The Royal Cayman Islands Police Association has been granted leave to bring a court challenge over how the police service promotes its officers.
The association says police officers are being appointed to acting roles at an “alarming rate”, and that 21 of them had been in interim posts for longer than the statutory 12 months, with some in those positions for nearly four years.
They suggest this approach is stifling the career progression of other qualified officers, who had passed the promotion examination several years ago.
According to the association, 57 constables have passed the promotion-to-sergeant examination, and 16 sergeants have passed the promotion-to-inspector examination – all of whom are awaiting an opportunity to be interviewed by the promotion board.
“However, none of the acting positions have been advertised during the last three years and no scheduled dates have been set for a promotion interview board to be convened,” the service association stated in a press release.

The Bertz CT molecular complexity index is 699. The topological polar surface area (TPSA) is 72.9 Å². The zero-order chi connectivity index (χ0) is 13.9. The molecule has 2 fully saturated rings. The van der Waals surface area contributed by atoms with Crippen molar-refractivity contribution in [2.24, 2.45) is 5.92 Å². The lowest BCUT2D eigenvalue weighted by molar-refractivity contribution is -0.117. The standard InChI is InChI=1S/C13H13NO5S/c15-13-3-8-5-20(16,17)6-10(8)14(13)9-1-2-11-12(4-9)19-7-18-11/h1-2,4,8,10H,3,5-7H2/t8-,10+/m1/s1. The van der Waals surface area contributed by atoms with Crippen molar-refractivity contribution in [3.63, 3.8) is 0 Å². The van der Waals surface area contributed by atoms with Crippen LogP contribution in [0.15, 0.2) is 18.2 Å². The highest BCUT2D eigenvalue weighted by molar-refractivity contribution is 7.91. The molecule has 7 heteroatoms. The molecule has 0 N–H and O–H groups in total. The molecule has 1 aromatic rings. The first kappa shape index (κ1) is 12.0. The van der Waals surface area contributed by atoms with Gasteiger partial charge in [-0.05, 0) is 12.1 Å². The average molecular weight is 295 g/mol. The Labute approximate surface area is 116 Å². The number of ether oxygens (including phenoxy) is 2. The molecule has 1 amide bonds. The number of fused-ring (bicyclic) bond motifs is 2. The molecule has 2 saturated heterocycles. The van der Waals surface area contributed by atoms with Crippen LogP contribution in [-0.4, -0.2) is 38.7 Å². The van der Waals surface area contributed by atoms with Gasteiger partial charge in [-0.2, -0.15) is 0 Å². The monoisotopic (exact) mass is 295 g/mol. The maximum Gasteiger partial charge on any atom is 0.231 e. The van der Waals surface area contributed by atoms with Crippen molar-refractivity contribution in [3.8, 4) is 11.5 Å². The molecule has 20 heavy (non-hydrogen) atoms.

The association announced Thursday that it had been given permission to apply for a judicial review into the matter, although a hearing date has not yet been set.
In its legal action, the police service organisation claims that Commissioner of Police Derek Byrne has been using an “improper and unfair system of promotions” that is contrary to the Public Services Management Law and Personnel Regulations.
The police association says the commissioner also has failed to convene promotion interview boards.
The association’s lawyers have issued a notice of motion and judicial review documentation to the commissioner, and have also referred the issue to Attorney General Samuel Bulgin.
The police association, in January, served a letter before action on Byrne, alleging that unlawful decisions had been made in relation to promotions within the RCIPS. A letter before action is a formal legal warning of a pending lawsuit and a last chance to settle a dispute out of court.
The commissioner this week was served with another letter before action from the police association. That legal letter addressed concerns over the loss of vacation time for uniform officers following a change in how work shifts are organised, which the association says gives frontline officers seven fewer days of annual leave.